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Building codes on Main Street

September 27, 2022
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By Joe Lawniczak, Wisconsin Main Street
September 2022

This month, we are providing a brief overview of the basics of building codes that directly affect Main Street-scale buildings. Much of the following is based on presentations given at a recent code workshop hosted by the Association for Preservation Technology (APT).  The speakers were: Mike Jackson, FAIA, preservation architect from Springfield, Illinois; Marilyn Kaplan, FAPT, preservation architect from Albany, New York; Chris Rute, AIA, RIBA, architect and building code consultant from Milwaukee; John Curley, AIA, CBCO, CFM, architect and code official from Aurora, Illinois; and Lesley Gilmore, AIA, preservation architect from Gallatin Gateway, Montana.

As with any codes, each building and the type of renovation project taking place will dictate what parameters must be met and which codes need to be followed. This overview touches only on some of the main highlights, and should in no way be used as a comprehensive or complete code analysis.

There are several acronyms used throughout, including: International Building Code (IBC); International Existing Building Code (IEBC); International Code Council (ICC); National Fire Protection Association (NFPA); Americans with Disabilities Act (ADA); Building Officials & Code Administrators (BOCA); the U.S. Department of Housing and Urban Development (HUD); and Association for Preservation Technology (APT).

Renovation of historic buildings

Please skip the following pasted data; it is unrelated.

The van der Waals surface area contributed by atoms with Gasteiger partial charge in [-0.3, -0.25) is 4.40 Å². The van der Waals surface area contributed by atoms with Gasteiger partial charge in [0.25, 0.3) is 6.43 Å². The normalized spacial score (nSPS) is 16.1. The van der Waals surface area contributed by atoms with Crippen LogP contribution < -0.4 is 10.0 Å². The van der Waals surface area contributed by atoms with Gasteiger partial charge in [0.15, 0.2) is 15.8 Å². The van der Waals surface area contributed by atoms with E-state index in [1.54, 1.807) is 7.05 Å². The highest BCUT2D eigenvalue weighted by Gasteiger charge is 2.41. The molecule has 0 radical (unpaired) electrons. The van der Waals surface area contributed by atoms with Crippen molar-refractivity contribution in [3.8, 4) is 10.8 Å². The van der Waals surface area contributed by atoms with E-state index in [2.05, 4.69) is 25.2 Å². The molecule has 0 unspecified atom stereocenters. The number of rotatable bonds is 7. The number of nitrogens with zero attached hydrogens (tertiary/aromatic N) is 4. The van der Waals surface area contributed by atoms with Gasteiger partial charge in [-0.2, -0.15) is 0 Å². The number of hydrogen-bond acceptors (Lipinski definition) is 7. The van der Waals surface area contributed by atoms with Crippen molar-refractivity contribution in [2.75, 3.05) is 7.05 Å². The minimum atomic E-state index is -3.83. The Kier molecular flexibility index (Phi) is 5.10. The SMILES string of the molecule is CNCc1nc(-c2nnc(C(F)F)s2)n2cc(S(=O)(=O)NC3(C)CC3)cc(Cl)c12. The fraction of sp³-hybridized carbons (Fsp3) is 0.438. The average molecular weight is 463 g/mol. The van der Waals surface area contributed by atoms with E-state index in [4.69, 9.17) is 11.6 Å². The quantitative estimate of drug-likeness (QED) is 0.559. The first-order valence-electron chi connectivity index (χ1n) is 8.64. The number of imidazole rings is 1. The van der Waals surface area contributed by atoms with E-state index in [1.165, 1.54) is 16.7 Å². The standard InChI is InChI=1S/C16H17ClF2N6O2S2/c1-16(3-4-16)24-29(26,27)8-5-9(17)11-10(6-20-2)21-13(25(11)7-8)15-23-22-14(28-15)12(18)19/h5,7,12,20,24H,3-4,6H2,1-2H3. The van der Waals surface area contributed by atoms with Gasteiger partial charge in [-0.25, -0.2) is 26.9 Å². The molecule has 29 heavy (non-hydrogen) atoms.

FIRST OF ALL, THE ISSUES…

One of the reasons building codes have such an impact on Main Street is because these districts are largely made up of existing and historic buildings. These buildings give our communities the character and sense of place people desire. But at the same time, many code requirements can be triggered when spaces in these buildings are converted to new uses or occupancies, such as retail, office, restaurants, taverns or housing. Once that change of occupancy occurs, or when substantial renovations are planned, it often means the space must meet codes similar to those required in new construction. But in many cases, that can be financially or structurally infeasible.

When code requires the installation of a sprinkler system, for example, that means extending water lines from the municipal main and installing risers, laterals and heads throughout the building. That expense to the property owner can derail any construction budget. In many communities, the main water line isn’t even large enough to accommodate such an installation for one building, let alone an entire block or district, so installing a sprinkler system up to code may require considerable infrastructure upgrades from the municipality as well as the property owner.

There are other costly upgrades that may be required by code, such as accessibility improvements like elevators, lifts or ramps. But in these cases, there is a 20% disproportionality rule in place for existing buildings that limits the amount one must spend on ADA-related improvements in any renovation project. There also are two federal tax incentives for property owners or businesses that make ADA-related upgrades that are not part of a larger renovation project, but in the case of fire safety improvements, there are no such spending limits or incentives. If the budget will not allow for it, the project often cannot move forward.

Along with these spending limits and incentives, some accessibility upgrades may be deemed technically or structurally infeasible in existing or historic buildings. In other words, it would be impossible to alter the structure to make these upgrades without jeopardizing the structural or historic integrity of the building or its elements. In these cases, the renovation may be exempt from such requirements. Again, this is not an option with most fire-related code issues.